The following day, I made watch bands for my cellie and I out of a couple of prison baseball caps that had velcro strips. Our watch bands had long ago broken and because the prison does not sell new ones, we had resorted to taping our watches to our bunk posts. However, with some borrowed items, the thread and velcro taken out of the baseball caps, and a skillfully bent paper clip, we now have professional looking watch bands.

In prison with a natural life sentence, life is very meaningless and devoid of purpose. However, when I am able to complete difficult tasks and be creative, I feel productive and have a sense of accomplishment. Many of my so called "mission impossibles" are probably trivial problems that most people would not take any pride in solving outside these walls. However, on the inside, there is a totally different perspective.

Wednesday, July 22, 2009

Independence Day -- July 4, 2009

As I write this entry, I can hear the rumble of firecrackers in the distance. In years past, I could also see hazy fireworks displays through the dirty prison cell house windows. This year, however, there is nothing to see, and it is raining. That is just as well. I find the celebration of our country's freedom quite ironic from within these prison walls. In fact, even if I were not in this oppressive prison, I would find this celebration of freedom to be ironic.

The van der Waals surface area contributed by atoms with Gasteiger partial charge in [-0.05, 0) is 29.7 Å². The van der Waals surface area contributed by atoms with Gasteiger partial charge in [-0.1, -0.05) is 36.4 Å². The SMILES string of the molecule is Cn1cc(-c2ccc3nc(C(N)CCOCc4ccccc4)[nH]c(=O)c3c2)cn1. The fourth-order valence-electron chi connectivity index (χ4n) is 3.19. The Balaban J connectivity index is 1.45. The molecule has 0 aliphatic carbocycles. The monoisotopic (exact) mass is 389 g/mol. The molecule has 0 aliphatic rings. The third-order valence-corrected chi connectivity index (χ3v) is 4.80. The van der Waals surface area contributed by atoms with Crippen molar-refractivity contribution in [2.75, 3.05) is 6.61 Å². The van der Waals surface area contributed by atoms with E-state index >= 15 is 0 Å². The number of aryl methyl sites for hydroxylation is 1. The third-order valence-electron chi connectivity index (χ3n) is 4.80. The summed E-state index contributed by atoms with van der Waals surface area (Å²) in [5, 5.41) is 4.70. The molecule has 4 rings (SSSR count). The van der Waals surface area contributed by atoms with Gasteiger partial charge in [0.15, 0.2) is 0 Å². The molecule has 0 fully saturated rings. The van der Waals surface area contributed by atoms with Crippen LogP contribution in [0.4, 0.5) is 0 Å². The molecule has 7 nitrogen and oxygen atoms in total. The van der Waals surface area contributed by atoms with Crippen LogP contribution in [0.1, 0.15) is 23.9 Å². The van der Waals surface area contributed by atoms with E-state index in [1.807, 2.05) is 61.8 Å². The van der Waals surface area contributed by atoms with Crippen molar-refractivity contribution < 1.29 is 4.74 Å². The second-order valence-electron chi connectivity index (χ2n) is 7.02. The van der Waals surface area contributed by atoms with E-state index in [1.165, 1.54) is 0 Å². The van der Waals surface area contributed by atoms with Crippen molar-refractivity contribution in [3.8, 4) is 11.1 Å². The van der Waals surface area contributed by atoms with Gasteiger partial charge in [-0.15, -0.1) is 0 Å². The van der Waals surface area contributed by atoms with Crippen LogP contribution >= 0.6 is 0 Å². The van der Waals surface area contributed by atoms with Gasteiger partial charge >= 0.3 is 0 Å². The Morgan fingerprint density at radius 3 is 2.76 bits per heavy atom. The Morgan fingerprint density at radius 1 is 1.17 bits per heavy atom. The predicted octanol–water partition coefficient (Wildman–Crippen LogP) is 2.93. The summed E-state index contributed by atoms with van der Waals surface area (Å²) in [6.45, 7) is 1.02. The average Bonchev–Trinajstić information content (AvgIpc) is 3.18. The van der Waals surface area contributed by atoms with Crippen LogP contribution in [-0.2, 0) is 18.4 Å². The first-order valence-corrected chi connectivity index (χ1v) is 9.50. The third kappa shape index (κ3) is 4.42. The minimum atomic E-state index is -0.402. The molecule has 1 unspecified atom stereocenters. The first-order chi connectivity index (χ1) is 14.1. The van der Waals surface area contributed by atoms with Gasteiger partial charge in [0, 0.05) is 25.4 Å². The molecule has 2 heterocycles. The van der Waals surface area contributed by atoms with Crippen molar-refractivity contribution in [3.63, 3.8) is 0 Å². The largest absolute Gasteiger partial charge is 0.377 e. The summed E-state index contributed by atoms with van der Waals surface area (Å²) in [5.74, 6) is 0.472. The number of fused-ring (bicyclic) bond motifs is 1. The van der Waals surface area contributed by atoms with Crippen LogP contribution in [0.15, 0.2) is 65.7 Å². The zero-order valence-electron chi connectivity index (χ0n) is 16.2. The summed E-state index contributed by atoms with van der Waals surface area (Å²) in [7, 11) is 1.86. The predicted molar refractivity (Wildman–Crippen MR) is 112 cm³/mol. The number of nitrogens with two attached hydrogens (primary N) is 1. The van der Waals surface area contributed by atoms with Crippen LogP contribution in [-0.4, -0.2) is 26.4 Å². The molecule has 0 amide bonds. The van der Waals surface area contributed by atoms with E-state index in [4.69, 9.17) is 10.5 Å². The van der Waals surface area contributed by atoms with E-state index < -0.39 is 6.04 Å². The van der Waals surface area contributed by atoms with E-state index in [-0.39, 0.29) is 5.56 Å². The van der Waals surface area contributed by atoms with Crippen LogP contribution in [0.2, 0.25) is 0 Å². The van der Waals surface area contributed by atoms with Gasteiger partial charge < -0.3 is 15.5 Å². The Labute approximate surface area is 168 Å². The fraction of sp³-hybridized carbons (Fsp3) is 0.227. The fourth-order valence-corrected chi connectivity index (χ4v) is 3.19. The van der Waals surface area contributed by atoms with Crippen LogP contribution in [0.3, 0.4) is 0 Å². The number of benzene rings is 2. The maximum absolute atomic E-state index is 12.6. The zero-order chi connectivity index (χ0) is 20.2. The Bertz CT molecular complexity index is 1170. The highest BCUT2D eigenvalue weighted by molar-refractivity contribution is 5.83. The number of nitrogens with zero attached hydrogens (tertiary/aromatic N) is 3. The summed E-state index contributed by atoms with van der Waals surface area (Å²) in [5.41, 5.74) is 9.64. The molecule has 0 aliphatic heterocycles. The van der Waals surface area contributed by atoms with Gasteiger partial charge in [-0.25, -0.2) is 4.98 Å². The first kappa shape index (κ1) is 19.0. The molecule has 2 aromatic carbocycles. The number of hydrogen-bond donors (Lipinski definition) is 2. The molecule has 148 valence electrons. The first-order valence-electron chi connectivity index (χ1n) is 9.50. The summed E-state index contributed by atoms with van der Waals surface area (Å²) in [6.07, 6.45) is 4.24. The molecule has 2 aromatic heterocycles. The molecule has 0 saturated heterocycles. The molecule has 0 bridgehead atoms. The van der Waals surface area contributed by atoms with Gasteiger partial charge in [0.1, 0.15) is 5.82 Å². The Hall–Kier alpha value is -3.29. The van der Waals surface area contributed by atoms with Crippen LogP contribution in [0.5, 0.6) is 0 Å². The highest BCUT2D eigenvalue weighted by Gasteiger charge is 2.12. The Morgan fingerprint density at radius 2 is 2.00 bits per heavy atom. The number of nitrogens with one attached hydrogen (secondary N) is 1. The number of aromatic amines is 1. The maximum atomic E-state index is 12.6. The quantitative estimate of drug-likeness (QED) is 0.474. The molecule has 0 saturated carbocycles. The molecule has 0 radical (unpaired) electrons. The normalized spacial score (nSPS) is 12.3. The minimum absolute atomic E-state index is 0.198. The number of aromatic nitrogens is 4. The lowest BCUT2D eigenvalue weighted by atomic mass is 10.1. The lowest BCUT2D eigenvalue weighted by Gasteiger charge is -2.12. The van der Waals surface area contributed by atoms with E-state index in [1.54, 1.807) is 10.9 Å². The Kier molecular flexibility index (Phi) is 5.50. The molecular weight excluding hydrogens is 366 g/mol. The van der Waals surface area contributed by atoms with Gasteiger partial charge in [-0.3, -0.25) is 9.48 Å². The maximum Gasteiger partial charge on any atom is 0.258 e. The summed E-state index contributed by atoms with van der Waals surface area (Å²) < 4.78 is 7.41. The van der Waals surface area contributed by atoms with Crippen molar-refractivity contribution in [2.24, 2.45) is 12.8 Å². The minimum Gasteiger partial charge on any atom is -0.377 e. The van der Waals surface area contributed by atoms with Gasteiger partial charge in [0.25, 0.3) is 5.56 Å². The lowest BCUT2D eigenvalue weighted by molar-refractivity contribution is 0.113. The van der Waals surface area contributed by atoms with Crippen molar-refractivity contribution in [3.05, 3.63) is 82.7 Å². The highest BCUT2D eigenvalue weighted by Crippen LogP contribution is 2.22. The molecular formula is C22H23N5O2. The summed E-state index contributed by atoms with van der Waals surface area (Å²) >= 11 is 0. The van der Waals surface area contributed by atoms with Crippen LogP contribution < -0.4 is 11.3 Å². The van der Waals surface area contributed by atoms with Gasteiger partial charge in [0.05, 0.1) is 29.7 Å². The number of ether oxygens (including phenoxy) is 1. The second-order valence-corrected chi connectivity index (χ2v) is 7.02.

At one time, Americans did have reasons to rejoice. America was once the greatest free nation on Earth. The colonists had broke away from the yoke of oppressive British rule which treated them as subjects, and overtaxed their trade. The sovereign United States grew in size to encompass the vast land from "sea to shining sea". Despite this massive growth, rugged individualism and freedom prevailed, and government stayed minimal and mostly out of the affairs of men. A robust culture, with strong values, emerged in the new world from the nations of Europe. Up until the late 20th century, taxes were minute, laws were kept to a minimum, crime was low, and the incarceration rate was a trifling. There was a death penalty as well as corporal punishment, but sentencing statutes were short terms. Americans could truly boast and be proud that their nation was the "land of the free, and home of the brave". Today, 233 years after colonists declared independence, this country is radically different.